By STACY MILLBERG
HARTSGROVE TOWNSHIP - - Chrisy and Chris Stoltz have lived across the street from Mark Gutman, owner of Grand River Fur Exchange, for 13 years and never have felt they were in any danger.
The Stoltzes, along with several other community members, agree that there has been a lot of negative reporting since one of Gutman's bears got loose from its cage last week and mauled 36-year-old Rachel Supplee. The Stoltzes are upset about comments made by Dan Chase, who lives next door to Gutman.
"Not everyone in the Hartsgrove community agrees with Dan Chase," Chrisy Stoltz said. "He is not a spokesperson for the community."
Chris Stoltz said the Gutmans always have been good neighbors and have done a lot of good for the community.
"He is being tried and convicted in the public eye, and it's not right," he said.
"It was a tragic accident and that's just what it was: an accident," Chrisy Stoltz said. "We do not like to bad-mouth people, but if we had to say who the better neighbor was, Dan Chase has not been a good neighbor. I don't want to bad-mouth him because that would make me no better than he is."
In the 13 years the Stoltzes have lived across the street from Gutman, they said they never have had to deal with his animals getting loose and running into their yard.
Beth Sacerich has two sons who have worked for Gutman.
"I myself, as a mother, would never put my children at harm," she said. "I see the care they put into these animals."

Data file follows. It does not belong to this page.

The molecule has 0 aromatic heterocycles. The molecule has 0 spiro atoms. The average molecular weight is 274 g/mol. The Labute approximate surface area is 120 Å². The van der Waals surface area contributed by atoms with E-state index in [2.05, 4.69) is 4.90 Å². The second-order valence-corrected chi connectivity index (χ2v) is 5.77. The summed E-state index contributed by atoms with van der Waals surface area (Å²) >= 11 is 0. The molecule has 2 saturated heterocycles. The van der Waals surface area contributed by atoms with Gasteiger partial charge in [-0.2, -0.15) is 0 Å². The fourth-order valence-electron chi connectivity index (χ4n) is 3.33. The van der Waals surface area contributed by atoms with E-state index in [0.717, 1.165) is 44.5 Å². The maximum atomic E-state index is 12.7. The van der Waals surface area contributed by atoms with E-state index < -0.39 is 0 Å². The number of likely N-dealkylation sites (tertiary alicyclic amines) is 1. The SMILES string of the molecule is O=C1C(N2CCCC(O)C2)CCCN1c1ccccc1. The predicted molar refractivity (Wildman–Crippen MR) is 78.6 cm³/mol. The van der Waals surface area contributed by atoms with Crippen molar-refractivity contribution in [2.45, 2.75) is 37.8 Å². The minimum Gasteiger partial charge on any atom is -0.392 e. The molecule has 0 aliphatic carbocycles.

Sacerich said she never has seen one of Gutman's animals be abused or starved.
"With all of the publicity, I think everyone has forgotten this was an accident," she said. "This is the worst accident that could have happened, but it is the first time anything like this has happened."
Gutman has been in business for 28 years, she said. Sacerich's son Richard, who worked for Gutman for about two years, said the animals do not wear bags for the collection of urine. Instead, the cages are suspended from the rafters in the ceiling, and the urine drains from the cages into a gutter system.
"They are not sitting in urine or feces," he said. "Nothing sits in the cages. All of the cages are off the ground."
The bear cages have slanted concrete floors, and the urine flows into the gutter system and buckets and is then collected, Richard Sacerich said.
Trent Bosse, who also worked for Gutman, has known him for 25 to 30 years. He said in the time he has known him, Gutman always has put his animals first.
"It was always his top priority to take care of them," he said.
Bosse said the Ohio Department of Natural Resources visits Gutman's property regularly, performing routine checks.
"As far as I know, everything was up to snuff there," he said. "It's his business. Anything it would take to run his business, I'm sure, he would have had there." Chrisy Stoltz said it was never a secret about what type of business Gutman ran.
"He's not a bad person because of this accident," she said. "If he thought his cages were inadequate, he would have made them better. I don't think he would want to put himself, or this community, in danger."
"I'm not trying to belittle what happened," Chris Stoltz said. "He's (Gutman) got guilt with this, I'm sure. He's going to have to live with this and may lose his livelihood, and that's tragic in itself. He didn't do it on purpose; he didn't let that animal loose."
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